Let me just say a few things about that unit: there were huge successes, and one big failure. The failure, an “epic fail,” if you will, was that many of you did not even read one book for the unit. Your spotty attendance, lack of interest, or struggling with reading, all got in your, and my, way. Remember, the first and most important rule in my class is to never read something because I tell you to. You must identify your purpose for reading, think about the big questions, and read. It’s just that simple. Your purpose for reading during this past Journey of the Hero/Transformation of the Hero unit was to witness a character going through changes, making choices, and changing from the beginning of the story to the end.

You may need to make some brave changes yourself.

The huge successes were that many of you totally, absolutely, got it, and proved it in your essays. (Which I will finish grading once I’m done blogging — a girl’s got to have her priorities, you know.)

Your writing was spectacular. I know I pushed: I left some of the thinking/questions open-ended, more vague, but you really stepped up and demonstrated that you can think for yourself, you can feel uncomfortable and still take a risk. I couldn’t ask for anything more.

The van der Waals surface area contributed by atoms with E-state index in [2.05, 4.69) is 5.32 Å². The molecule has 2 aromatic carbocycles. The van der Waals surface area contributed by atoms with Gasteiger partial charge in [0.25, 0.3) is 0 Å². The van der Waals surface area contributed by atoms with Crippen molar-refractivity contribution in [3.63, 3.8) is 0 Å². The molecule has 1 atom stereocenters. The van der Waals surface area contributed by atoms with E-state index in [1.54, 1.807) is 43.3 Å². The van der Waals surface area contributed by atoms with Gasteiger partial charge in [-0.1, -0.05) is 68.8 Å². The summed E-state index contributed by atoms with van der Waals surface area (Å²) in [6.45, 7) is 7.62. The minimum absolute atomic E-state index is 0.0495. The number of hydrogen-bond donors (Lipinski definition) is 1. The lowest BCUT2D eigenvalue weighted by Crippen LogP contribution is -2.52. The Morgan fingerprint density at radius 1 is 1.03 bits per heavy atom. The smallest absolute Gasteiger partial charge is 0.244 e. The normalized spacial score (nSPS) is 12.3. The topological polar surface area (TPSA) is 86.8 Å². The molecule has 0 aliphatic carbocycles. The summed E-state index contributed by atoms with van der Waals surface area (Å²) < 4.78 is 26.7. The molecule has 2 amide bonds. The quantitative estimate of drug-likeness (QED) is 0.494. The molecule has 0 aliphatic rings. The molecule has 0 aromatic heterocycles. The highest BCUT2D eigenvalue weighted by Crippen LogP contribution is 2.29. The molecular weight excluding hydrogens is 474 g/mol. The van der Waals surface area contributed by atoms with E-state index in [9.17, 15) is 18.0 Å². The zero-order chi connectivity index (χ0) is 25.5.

The student behaviors that you should value are asking questions, demanding to know why, and not accepting anything less than my best effort, or yours.

So, for this next unit, and units from now on, you will be given more time to read in class. I don’t know why I keep having to learn that lesson repeatedly, but I do. Now, many of you not only read one book, you read several. But for me, it’s not the quantity that matters but the understanding you take away. (Although the more you read, the more you learn, and the more you learn, the better you learn how to learn…huh?)

Insert Knowledge Here.
Insert Knowledge Here.

Here’s a preview of what’s next:

*Figurative Language: understanding the powerful uses of figurative language in your reading and writing is one of the best tools you can master. Figurative language is the language of poets, thinkers, artists, and communicators of all stripes and polka-dots: it includes metaphors, similes, euphemisms, paradoxes, alliterations, personification, idioms, cliches, analogies, allegories, oxymoron and my all-time comic book favorite, onomatopoeia:


*Context Clues: Context clues are specifically about understanding and widening your vocabulary. Here’s the idea: You know words. But you need to know more. If you know more, your ability to read faster and understand more of what you read increases:

 An average American three-year-old has mastered about 1,000 words. By the time he reaches adulthood, this average American will have known between 30,000 and 60,000 words.